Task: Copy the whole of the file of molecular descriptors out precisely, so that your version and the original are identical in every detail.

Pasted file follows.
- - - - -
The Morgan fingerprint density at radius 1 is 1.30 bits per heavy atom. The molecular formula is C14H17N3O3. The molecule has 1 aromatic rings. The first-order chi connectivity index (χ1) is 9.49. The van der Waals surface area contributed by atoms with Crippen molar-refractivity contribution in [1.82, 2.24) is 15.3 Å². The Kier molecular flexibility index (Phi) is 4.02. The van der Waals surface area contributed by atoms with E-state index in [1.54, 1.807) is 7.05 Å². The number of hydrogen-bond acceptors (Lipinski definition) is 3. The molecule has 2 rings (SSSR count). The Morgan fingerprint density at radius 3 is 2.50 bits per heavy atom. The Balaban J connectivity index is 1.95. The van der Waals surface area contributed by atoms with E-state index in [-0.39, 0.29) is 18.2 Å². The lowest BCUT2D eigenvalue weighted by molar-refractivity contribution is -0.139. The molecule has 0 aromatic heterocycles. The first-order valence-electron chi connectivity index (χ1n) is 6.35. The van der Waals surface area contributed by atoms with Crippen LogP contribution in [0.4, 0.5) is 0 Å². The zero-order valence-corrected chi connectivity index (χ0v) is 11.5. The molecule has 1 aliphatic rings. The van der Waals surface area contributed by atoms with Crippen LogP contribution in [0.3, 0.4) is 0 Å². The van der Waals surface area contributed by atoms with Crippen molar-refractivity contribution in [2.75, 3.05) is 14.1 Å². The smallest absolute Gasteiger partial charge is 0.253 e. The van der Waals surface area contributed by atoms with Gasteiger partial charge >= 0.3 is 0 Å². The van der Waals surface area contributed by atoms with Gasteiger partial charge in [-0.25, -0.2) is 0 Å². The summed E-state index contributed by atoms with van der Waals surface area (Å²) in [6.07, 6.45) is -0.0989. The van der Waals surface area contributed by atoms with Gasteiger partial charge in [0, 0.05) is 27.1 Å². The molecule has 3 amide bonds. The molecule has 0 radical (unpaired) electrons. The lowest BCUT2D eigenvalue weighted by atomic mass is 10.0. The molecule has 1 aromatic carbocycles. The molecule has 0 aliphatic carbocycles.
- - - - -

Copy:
The Morgan fingerprint density at radius 1 is 1.30 bits per heavy atom. The molecular formula is C14H17N3O3. The molecule has 1 aromatic rings. The first-order chi connectivity index (χ1) is 9.49. The van der Waals surface area contributed by atoms with Crippen molar-refractivity contribution in [1.82, 2.24) is 15.3 Å². The Kier molecular flexibility index (Phi) is 4.02. The van der Waals surface area contributed by atoms with E-state index in [1.54, 1.807) is 7.05 Å². The number of hydrogen-bond acceptors (Lipinski definition) is 3. The molecule has 2 rings (SSSR count). The Morgan fingerprint density at radius 3 is 2.50 bits per heavy atom. The Balaban J connectivity index is 1.95. The van der Waals surface area contributed by atoms with E-state index in [-0.39, 0.29) is 18.2 Å². The lowest BCUT2D eigenvalue weighted by molar-refractivity contribution is -0.139. The molecule has 0 aromatic heterocycles. The first-order valence-electron chi connectivity index (χ1n) is 6.35. The van der Waals surface area contributed by atoms with Crippen LogP contribution in [0.4, 0.5) is 0 Å². The zero-order valence-corrected chi connectivity index (χ0v) is 11.5. The molecule has 1 aliphatic rings. The van der Waals surface area contributed by atoms with Crippen LogP contribution in [0.3, 0.4) is 0 Å². The van der Waals surface area contributed by atoms with Crippen molar-refractivity contribution in [2.75, 3.05) is 14.1 Å². The smallest absolute Gasteiger partial charge is 0.253 e. The van der Waals surface area contributed by atoms with Gasteiger partial charge >= 0.3 is 0 Å². The van der Waals surface area contributed by atoms with Gasteiger partial charge in [-0.25, -0.2) is 0 Å². The summed E-state index contributed by atoms with van der Waals surface area (Å²) in [6.07, 6.45) is -0.0989. The van der Waals surface area contributed by atoms with Gasteiger partial charge in [0, 0.05) is 27.1 Å². The molecule has 3 amide bonds. The molecule has 0 radical (unpaired) electrons. The lowest BCUT2D eigenvalue weighted by atomic mass is 10.0. The molecule has 1 aromatic carbocycles. The molecule has 0 aliphatic carbocycles.